Walter Winchell’s Ghost Still Haunts a Media Biz That Divides America

Forty-eight years after his lonely death—and even though millions of people under a certain age in the United States are unaware that he even existed—Walter Winchell continues to exert a formidable influence over the American psyche.

In his remarkably durable heyday from the early 1930s to the mid-1950s—a counterargument to Andy Warhol’s axiom that fame lasts only 15 minutes—Winchell was perhaps the nation’s most popular and powerful celebrity. His daily syndicated newspaper column and weekly radio show enjoyed a combined audience of 50 million; he regularly reached, by one estimate, two out of three American adults.

Walter Winchell: The Power of Gossip, an hourlong documentary airing at 9 p.m. Tuesday (Oct. 20) on PBS stations, explores how he pioneered an unholy fusion of journalism, entertainment and political posturing—call it ideological infotainment—that has become the essential feature and business model of today’s media industry. Thus, the film argues, we can credit Winchell with the template by which Tucker Carlson and Rachel Maddow, John Oliver and Alex Jones, among many others, have managed to insinuate themselves into various lobes of our disconnected national consciousness.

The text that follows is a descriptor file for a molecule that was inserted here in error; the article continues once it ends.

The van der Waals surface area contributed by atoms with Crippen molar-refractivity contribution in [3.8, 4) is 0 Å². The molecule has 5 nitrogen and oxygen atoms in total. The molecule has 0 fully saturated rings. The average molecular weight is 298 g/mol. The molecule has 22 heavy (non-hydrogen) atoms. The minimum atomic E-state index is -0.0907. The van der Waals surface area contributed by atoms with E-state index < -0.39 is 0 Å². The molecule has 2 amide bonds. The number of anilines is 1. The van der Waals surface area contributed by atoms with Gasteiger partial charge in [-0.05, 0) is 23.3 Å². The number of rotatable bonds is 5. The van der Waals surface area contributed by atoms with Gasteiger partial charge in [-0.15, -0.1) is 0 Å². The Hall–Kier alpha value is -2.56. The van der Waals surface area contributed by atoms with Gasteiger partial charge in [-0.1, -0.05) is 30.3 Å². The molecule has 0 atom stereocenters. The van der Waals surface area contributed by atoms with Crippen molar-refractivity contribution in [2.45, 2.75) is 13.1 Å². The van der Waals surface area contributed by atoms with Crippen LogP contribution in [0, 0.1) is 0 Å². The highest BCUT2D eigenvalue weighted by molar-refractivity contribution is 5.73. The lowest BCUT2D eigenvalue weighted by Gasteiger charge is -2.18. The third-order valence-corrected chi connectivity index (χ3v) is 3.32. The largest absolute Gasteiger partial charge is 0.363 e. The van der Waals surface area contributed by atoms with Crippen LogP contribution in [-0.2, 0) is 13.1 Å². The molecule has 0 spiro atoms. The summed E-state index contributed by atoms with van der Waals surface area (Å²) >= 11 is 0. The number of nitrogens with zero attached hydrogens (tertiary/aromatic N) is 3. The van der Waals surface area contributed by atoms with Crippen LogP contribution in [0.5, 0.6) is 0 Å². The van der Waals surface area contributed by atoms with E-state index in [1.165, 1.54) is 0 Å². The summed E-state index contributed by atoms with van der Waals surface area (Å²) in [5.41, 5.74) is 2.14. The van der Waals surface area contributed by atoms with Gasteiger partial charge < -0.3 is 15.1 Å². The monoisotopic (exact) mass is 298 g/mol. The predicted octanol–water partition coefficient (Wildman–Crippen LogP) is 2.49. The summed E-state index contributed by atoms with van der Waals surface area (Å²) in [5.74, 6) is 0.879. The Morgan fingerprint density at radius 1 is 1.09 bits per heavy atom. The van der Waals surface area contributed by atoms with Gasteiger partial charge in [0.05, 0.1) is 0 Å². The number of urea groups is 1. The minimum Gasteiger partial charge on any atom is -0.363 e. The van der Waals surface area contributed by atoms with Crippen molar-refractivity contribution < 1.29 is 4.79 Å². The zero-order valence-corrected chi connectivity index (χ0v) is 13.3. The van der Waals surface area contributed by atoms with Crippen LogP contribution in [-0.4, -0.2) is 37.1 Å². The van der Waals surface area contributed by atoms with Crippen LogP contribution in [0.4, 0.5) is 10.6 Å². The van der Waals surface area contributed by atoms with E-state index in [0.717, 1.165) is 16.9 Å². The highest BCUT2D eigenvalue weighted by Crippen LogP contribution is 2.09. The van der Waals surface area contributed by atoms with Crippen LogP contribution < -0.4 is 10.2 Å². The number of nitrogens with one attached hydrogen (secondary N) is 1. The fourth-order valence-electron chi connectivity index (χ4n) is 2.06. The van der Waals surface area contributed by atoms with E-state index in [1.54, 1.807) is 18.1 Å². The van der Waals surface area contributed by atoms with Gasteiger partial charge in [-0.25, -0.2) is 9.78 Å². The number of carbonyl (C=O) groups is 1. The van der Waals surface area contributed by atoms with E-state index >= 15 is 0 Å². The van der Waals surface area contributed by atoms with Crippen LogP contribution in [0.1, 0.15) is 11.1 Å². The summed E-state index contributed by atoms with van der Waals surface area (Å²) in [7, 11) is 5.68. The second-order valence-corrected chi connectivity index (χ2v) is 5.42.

“We live in a polarized moment. We live in alternative fact universes. We are incredibly fractionalized in our media consumption,” the documentary’s director, Ben Loeterman, told The Daily Beast. “But at some point I think Winchell serves as an origin story for that.”

The film moves at lightning speed through Winchell’s rise and fall. “One of the few things I found to like about Winchell was his pace,” Loeterman said. “I said, I’m not going to empathize with this guy, I really don’t like this guy, but I think we can do him proud on the pacing.”

The son of Russian-Jewish immigrants, he was born poor in Harlem in 1897 and—as voiced in the film by Stanley Tucci (who starred two decades ago in the HBO biopic Winchell)—he lived according to the precept: “I didn’t want to be cold, hungry, homeless—or anonymous.”

For the most part he succeeded, with the notable exception of his final years after he lost his column during the 1963 New York newspaper strike and then lived as a recluse at the Ambassador Hotel in Los Angeles.

The 1957 classic film Sweet Smell of Success—released as Winchell’s career was cratering along with his power—was a thinly veiled demonization of the gossip columnist, portrayed with icy venom by Burt Lancaster. More recently, the late Philip Roth heroized Winchell in his 2004 novel The Plot Against America—adapted for this year’s HBO miniseries—in which a fictional Winchell bravely runs in 1944 against the incumbent president, Hitler appeaser Charles Lindbergh, only to be assassinated by anti-Semites.